What Makes Feed the Children Unique? A Look at Kenya

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You can’t get much more vulnerable than living with special needs in the developing world. But even with all of their challenges the Hardy Boys couldn’t help but sing. This is what my work at Feed the Children is all about—protecting the most vulnerable like them.

Feed the Children recently interviewed Ben Greene, Vice President of Sponsorship and Media, after his first trip to visit the communities we serve in Kenya. 

FTC: Could you tell us when you joined the staff at Feed the Children and what your role is on our team?

BG: I joined Feed the Children in November of last year. I serve as the Vice President of Sponsorship & Media. This simply means that I work with our child sponsorship team to find ways to ensure even more children in developing countries are given the opportunity to thrive in life.

FTC: You recently traveled to Kenya to visit our staff and field programs there. Could you tell us when and why you made this long journey?

BG: Yes, from January 28- February 5th I traveled to Nairobi alongside one of our artist partners, Warren Barfield and his team. As a new member of the Feed the Children staff I was eager to get to the field and see the work myself. And because artists like Warren will be telling the Feed the Children story at events to potential child sponsors, they need to see and experience firsthand what we are doing on the ground. Together with Warren, it was wonderful to see the children we serve in the Dagoretti Children’s Center orphanage, those we serve in the slums in the city of Nairobi, and also those in Maparasha, a rural community.

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FTC: You came to Feed the Children after having worked with two other similar large international non-profits. What stood out to you as you experienced Feed the Children’s programs first hand in Kenya that distinguishes Feed the Children from other organizations?

BG: In my work with organizations, I have been all around the world. And I know this: it seems that most organizations choose to either meet immediate needs and deal with the pressing issues of a community, or they decide to participate in development which helps the communities think long-term. I see a unique distinctive with Feed the Children in that we do both.  We do feed children, especially in schools. Full tummies means effective learning for the day. But we also work with community leaders to develop better systems of healthcare, agriculture and education as well as livelihood development for the future. While in Kenya, it was wonderful to see communities engaged in all sorts of projects dealing with beekeeping, greenhouses, and water and sanitation. We truly are doing the work of holistic development— or as many folks in our industry like to say “giving a hand up and not just a hand out.”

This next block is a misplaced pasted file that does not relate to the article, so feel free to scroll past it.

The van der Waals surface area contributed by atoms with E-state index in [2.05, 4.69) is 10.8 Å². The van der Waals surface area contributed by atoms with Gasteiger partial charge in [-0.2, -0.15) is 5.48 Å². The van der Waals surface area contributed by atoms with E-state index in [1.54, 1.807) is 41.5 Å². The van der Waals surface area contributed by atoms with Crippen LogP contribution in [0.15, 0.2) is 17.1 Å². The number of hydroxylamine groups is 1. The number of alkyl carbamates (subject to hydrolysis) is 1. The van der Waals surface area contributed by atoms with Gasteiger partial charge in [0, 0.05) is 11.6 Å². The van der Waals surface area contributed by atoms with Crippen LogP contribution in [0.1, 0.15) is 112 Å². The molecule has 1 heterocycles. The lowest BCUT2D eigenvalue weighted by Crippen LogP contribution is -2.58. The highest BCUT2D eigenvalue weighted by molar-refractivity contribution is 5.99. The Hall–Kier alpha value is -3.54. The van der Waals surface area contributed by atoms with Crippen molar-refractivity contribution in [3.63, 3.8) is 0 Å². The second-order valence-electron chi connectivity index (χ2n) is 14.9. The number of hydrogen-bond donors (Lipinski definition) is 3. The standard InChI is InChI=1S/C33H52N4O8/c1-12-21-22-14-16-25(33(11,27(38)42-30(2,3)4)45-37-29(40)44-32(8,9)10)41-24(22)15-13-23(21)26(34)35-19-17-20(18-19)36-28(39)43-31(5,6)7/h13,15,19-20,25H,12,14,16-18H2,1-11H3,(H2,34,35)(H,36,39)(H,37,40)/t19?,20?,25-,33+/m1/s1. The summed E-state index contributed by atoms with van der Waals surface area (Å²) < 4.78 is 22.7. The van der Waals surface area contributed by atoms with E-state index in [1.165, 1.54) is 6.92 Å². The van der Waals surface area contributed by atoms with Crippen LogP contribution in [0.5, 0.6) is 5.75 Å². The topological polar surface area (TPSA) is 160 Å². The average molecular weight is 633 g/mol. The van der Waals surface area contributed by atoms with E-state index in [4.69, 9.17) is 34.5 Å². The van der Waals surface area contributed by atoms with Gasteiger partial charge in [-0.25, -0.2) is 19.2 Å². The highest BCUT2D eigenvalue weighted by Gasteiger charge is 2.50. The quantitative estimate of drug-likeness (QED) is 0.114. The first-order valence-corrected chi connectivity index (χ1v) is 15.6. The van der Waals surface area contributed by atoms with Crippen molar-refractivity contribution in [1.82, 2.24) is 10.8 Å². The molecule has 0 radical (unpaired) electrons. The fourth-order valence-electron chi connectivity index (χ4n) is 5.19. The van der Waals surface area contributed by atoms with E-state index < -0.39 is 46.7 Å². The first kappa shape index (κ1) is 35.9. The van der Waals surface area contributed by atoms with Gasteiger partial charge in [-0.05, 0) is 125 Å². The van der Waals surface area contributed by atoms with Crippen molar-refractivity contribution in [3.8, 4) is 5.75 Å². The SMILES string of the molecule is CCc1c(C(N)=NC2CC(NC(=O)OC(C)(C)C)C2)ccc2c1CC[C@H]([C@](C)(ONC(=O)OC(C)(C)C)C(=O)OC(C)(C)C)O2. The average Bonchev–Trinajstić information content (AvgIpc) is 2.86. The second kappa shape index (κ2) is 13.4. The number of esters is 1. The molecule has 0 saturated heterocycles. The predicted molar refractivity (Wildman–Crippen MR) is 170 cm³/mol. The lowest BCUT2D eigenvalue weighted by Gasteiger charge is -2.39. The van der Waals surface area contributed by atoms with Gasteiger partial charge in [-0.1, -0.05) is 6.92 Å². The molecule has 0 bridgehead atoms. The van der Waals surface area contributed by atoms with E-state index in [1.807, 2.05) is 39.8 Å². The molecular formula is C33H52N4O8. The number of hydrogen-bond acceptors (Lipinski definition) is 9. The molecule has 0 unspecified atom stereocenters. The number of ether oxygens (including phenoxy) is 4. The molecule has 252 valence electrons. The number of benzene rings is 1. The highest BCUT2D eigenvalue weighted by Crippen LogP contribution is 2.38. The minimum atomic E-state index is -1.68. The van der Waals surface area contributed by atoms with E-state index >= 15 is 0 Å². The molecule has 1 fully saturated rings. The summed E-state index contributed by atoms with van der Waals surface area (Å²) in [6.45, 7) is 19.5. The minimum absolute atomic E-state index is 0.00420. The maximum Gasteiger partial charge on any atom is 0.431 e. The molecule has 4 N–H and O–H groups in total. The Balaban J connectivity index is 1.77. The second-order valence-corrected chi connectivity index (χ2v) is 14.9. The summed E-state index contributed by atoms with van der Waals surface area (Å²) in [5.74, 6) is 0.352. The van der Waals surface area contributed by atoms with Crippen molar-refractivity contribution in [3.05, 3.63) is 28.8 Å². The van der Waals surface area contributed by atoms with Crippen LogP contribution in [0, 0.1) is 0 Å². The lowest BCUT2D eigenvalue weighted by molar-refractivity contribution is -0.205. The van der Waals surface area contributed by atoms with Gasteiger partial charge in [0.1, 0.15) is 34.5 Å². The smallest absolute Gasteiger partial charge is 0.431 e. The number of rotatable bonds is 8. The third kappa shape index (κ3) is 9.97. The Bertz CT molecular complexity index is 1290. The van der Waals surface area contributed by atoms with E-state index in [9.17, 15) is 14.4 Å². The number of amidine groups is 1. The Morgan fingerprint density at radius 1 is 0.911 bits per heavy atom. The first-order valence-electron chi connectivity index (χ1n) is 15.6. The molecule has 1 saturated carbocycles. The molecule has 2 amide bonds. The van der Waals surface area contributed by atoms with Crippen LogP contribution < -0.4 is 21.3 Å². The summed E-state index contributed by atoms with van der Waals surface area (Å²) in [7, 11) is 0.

FTC: Could you tell us more about a memorable experience you had while you were in Kenya.

BG: Being in this line of work for a while now, I’ve always said I aim to support the work of an organization that looks after the most vulnerable in our world. But, what an eye-opening experience it was visiting with the “Hardy Boys” in Nairobi! I realized I still had much to learn about what this means. The Hardy Boys are a group of 10 young men in their 20s who have aged out of our orphanage, but for whom Feed the Children will have a life-long relationship with because they are unable to care for themselves on their own due to certain disabilities.

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As soon as we walked into their home, I was overwhelmed by their joy as the smiles never left their faces. After sharing a meal together, Warren began to play his guitar as we sang the song, “Everlasting God.” When we got to the words that said, “You’re the defender of the weak and You comfort those in need” I couldn’t help but think about the poignancy of those lyrics in that moment.  I realized that these “boys” are what my work is all about. You can’t get much more vulnerable than living with special needs in the developing world. But even with all of their challenges the Hardy Boys couldn’t help but sing. This is what my work at Feed the Children is all about—protecting the most vulnerable like them. I think about them often now.